Smithsonian Institution
Global Volcanism Network Bulletin v. 19, no. 11, November 1994
Rabaul (Papua New Guinea)  Explosions from Tavurvur show steady
      decrease in frequency

New Britain, Papua New Guinea (4.27S, 152.20E)
"The eruption that started on 19 September (see Bulletin v. 19,
nos. 8-10) continued through November. Tavurvur exhibited moderate
Vulcanian activity that declined slowly in strength, while Vulcan
remained quiet. Vulcan exhibited only weak fumarolic activity from
four small vents filled with bubbling water at the base of the new
"Activity at Tavurvur consisted mainly of discrete explosive
pulses. The ash content was generally low, producing a pale-grey
emission column. The size of, and timing between, explosions was
variable, but there was a general decline in activity during
November. At the beginning of the month, explosions were 1-4
minutes apart and the emission columns rose forcefully to ~1.5 km.
By the 6th, the intervals were 1-10 minutes and the crater was
sometimes clear of emissions. Blue vapours were seen around the
active vent at the bottom of a 50-m-high tephra cone. There were,
however, large explosions on the 5th, 6th, and 9th which showered
the flanks of Tavurvur with blocks and bombs, and produced a large
billowing cloud up to 2 km high. From 9 to 19 November, emissions
were mainly of white vapour with occasional explosion clouds up to
1 km. The eruption was mainly silent, except for rumbling and
roaring noises on the 10th and 11th.
"The Tavurvur crater was never freely open during this phase of the
eruption, but was clogged up with a mass of rubble, welded together
and sometimes glowing. The dark ash-laden billowing clouds that
suddenly rushed out of the vent every few minutes seemed to
percolate through the rubble. A lava mound, 10 m in diameter and 2
m thick, formed over the vent on the 15th but was destroyed by a
large explosion the next day. A new lava mound had formed by the
18th, this time 20 m across and 4 m thick, possibly consisting of
two lobes and fractured into four main blocks. The intermittent
ash-laden emissions were then hissing out from under the sides of
the mound. Details of the crater could not be seen again until the
25th, when all traces of the lava mound had disappeared from the
base of the bowl-shaped crater, presumably blown out by the large
explosions heard at intervals of 1-4 hours on the 19th.
"From the 19th until the end of the month explosions were generally
mild. Large explosions, however, occurred on 20-22, 26, and 29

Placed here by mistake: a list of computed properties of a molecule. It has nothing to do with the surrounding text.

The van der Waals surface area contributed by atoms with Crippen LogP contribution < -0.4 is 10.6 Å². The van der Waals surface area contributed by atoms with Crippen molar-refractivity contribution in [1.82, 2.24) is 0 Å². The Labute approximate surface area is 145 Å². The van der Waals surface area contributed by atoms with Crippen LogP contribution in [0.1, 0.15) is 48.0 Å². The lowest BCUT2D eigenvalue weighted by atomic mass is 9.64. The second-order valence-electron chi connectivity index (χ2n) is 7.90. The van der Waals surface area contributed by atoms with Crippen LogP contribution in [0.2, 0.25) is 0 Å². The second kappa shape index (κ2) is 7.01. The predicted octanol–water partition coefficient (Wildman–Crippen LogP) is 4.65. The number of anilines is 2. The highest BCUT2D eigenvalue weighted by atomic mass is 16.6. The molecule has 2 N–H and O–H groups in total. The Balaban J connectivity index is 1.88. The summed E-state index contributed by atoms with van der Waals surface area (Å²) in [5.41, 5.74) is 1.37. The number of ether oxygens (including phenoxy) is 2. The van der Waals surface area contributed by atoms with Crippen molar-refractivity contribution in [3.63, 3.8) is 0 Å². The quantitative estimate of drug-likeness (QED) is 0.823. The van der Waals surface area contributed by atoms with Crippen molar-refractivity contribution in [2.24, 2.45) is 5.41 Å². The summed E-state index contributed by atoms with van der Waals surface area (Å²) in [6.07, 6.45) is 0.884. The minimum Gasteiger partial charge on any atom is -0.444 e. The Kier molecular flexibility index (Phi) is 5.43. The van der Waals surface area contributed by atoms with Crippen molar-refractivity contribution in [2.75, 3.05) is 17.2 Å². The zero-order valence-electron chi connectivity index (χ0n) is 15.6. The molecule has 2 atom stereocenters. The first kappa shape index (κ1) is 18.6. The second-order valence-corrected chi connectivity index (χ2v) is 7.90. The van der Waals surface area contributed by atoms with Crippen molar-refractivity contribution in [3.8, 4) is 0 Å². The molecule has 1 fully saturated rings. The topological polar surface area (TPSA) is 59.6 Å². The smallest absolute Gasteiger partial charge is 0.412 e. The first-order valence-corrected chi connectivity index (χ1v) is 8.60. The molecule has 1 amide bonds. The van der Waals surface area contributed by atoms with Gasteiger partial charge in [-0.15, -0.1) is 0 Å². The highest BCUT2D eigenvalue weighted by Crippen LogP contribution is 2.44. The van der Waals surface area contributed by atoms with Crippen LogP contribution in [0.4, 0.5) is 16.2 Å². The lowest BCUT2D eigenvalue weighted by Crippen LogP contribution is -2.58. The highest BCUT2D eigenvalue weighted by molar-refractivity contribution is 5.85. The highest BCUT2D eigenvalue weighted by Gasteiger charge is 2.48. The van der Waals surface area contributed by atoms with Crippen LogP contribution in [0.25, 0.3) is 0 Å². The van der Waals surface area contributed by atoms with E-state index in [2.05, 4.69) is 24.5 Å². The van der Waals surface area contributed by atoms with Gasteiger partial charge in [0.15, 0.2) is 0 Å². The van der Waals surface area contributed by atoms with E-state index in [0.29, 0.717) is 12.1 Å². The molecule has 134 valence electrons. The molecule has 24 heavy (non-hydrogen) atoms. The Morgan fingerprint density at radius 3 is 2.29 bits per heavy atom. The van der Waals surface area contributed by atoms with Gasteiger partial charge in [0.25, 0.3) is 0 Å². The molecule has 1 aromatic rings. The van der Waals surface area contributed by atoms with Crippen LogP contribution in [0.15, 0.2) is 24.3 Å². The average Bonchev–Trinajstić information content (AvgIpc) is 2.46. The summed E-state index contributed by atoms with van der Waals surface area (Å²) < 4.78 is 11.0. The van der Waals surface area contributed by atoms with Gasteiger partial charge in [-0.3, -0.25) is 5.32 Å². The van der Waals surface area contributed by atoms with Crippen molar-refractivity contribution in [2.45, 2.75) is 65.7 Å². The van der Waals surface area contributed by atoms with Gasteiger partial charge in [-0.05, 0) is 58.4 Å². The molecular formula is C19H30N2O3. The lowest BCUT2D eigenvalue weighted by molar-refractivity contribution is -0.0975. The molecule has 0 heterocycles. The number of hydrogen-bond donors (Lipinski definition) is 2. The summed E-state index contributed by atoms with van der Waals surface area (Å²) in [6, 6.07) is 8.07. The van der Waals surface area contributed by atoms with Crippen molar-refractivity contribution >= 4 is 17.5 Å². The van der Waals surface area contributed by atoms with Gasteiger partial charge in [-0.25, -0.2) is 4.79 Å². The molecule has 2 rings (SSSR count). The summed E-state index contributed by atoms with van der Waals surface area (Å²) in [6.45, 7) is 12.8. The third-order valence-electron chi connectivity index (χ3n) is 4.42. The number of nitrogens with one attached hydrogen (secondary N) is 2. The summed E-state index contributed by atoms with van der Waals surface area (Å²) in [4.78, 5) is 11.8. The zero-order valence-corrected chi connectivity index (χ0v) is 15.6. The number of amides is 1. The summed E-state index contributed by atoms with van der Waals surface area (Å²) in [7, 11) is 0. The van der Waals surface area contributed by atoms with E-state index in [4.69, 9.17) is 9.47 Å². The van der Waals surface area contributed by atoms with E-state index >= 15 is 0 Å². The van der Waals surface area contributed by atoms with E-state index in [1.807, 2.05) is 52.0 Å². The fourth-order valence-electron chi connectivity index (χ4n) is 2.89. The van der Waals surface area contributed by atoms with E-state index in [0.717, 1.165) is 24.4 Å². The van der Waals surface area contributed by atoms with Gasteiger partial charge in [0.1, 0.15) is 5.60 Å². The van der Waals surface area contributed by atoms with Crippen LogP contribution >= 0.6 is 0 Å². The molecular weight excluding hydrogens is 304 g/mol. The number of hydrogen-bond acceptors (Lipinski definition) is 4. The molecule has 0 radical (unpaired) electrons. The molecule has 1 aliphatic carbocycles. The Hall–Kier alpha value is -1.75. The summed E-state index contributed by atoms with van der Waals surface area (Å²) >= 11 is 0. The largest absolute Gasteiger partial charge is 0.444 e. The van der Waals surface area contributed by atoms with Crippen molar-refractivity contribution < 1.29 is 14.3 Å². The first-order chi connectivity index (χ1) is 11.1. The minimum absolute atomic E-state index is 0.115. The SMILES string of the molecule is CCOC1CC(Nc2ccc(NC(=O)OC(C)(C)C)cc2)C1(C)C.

November. At night, these explosions resulted in a shower of
incandescent blocks on the flanks of the volcano. Sizeable blocks
were occasionally found in the Talwat road that goes around the
base of the cone.
"Seismic activity in the caldera was lower in November than in
October. It was dominated by shallow explosive and low-frequency
earthquakes associated with the eruptive activity at Tavurvur. RSAM
amplitudes and event counts showed a marked decline between 29
October and 2 November (figure 7). Throughout the rest of the
month, the data were dominated by diurnal meteorological effects,
although a gradual decline could still be seen. Data captured on
the seismic data-acquisition system showed an average of ~6.5
low-frequency and explosive events per day, compared to almost 26
per day in the second half of October.
"Before the eruption, seismic activity in Rabaul was dominated by
high-frequency earthquakes located on the caldera ring-fault
system. Since the eruption, there have been few high-frequency
earthquakes detected (58 in October and 37 in November, compared to
normal pre-eruption levels of 200-300/month) and most of these were
located away from the ring fault or in previously inactive regions
of it. The level of seismicity cannot be easily compared to earlier
pre-eruption levels because totally different seismic detection
systems were used. However, it is believed that the level is much
lower than before the eruption. This, and the fact that the
majority of the epicenters are away from the ring-fault system that
previously contained almost all of the seismicity, suggest that the
caldera is no longer in a highly pressurized state.
"Ground deformation determined from electronic tilt meters and
dry-tilt measurements indicate a reduction in the rate of deflation
of the caldera since the onset of the eruption. This change is
illustrated by an offshore pylon near the centre of deformation, 2
km S of Tavurvur, which subsided by 8 cm in November, compared to
18 cm in October and at least 45 cm in the last 10 days of
Information Contacts: B. Talai, R. Stewart, and P. de Saint-Ours,
Rabaul Volcano Observatory, P.O. Box 386, Rabaul, Papua New Guinea.
Figure 7. Seismicity at Rabaul (stations KPTH and TALH),
October-November 1994. Courtesy of RVO.